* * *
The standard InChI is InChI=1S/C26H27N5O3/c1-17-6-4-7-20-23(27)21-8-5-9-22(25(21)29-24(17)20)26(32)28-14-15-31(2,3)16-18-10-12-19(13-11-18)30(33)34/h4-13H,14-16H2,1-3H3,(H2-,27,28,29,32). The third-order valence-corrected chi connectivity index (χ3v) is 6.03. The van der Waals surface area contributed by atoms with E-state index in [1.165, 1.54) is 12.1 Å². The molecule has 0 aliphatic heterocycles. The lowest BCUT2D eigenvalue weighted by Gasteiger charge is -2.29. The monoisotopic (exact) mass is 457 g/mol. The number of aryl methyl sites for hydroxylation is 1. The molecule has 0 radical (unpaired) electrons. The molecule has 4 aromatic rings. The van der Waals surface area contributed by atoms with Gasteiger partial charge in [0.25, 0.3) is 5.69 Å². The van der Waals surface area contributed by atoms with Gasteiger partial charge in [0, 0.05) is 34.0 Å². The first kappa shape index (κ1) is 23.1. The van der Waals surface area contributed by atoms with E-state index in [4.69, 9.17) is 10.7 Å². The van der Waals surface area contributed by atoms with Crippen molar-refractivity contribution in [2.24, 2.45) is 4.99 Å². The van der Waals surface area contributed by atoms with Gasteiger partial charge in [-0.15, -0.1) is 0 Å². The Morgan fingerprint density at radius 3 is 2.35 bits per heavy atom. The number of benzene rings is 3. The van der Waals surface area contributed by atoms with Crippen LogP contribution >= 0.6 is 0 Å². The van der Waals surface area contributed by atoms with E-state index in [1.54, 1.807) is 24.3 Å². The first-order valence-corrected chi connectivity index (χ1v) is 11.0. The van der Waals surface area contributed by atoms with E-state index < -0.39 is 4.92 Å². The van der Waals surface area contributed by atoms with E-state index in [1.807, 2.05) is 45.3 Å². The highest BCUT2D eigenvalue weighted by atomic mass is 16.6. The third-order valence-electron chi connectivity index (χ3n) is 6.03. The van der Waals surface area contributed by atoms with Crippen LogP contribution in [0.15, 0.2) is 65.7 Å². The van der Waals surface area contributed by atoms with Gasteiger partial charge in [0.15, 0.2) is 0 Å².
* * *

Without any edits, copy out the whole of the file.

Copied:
The standard InChI is InChI=1S/C26H27N5O3/c1-17-6-4-7-20-23(27)21-8-5-9-22(25(21)29-24(17)20)26(32)28-14-15-31(2,3)16-18-10-12-19(13-11-18)30(33)34/h4-13H,14-16H2,1-3H3,(H2-,27,28,29,32). The third-order valence-corrected chi connectivity index (χ3v) is 6.03. The van der Waals surface area contributed by atoms with E-state index in [1.165, 1.54) is 12.1 Å². The molecule has 0 aliphatic heterocycles. The lowest BCUT2D eigenvalue weighted by Gasteiger charge is -2.29. The monoisotopic (exact) mass is 457 g/mol. The number of aryl methyl sites for hydroxylation is 1. The molecule has 0 radical (unpaired) electrons. The molecule has 4 aromatic rings. The van der Waals surface area contributed by atoms with Gasteiger partial charge in [0.25, 0.3) is 5.69 Å². The van der Waals surface area contributed by atoms with Gasteiger partial charge in [0, 0.05) is 34.0 Å². The first kappa shape index (κ1) is 23.1. The van der Waals surface area contributed by atoms with E-state index in [4.69, 9.17) is 10.7 Å². The van der Waals surface area contributed by atoms with Crippen molar-refractivity contribution in [2.24, 2.45) is 4.99 Å². The van der Waals surface area contributed by atoms with Gasteiger partial charge in [-0.15, -0.1) is 0 Å². The Morgan fingerprint density at radius 3 is 2.35 bits per heavy atom. The number of benzene rings is 3. The van der Waals surface area contributed by atoms with Crippen LogP contribution >= 0.6 is 0 Å². The van der Waals surface area contributed by atoms with E-state index in [1.54, 1.807) is 24.3 Å². The first-order valence-corrected chi connectivity index (χ1v) is 11.0. The van der Waals surface area contributed by atoms with E-state index < -0.39 is 4.92 Å². The van der Waals surface area contributed by atoms with E-state index in [1.807, 2.05) is 45.3 Å². The highest BCUT2D eigenvalue weighted by atomic mass is 16.6. The third-order valence-electron chi connectivity index (χ3n) is 6.03. The van der Waals surface area contributed by atoms with Crippen LogP contribution in [0.15, 0.2) is 65.7 Å². The van der Waals surface area contributed by atoms with Gasteiger partial charge in [0.15, 0.2) is 0 Å².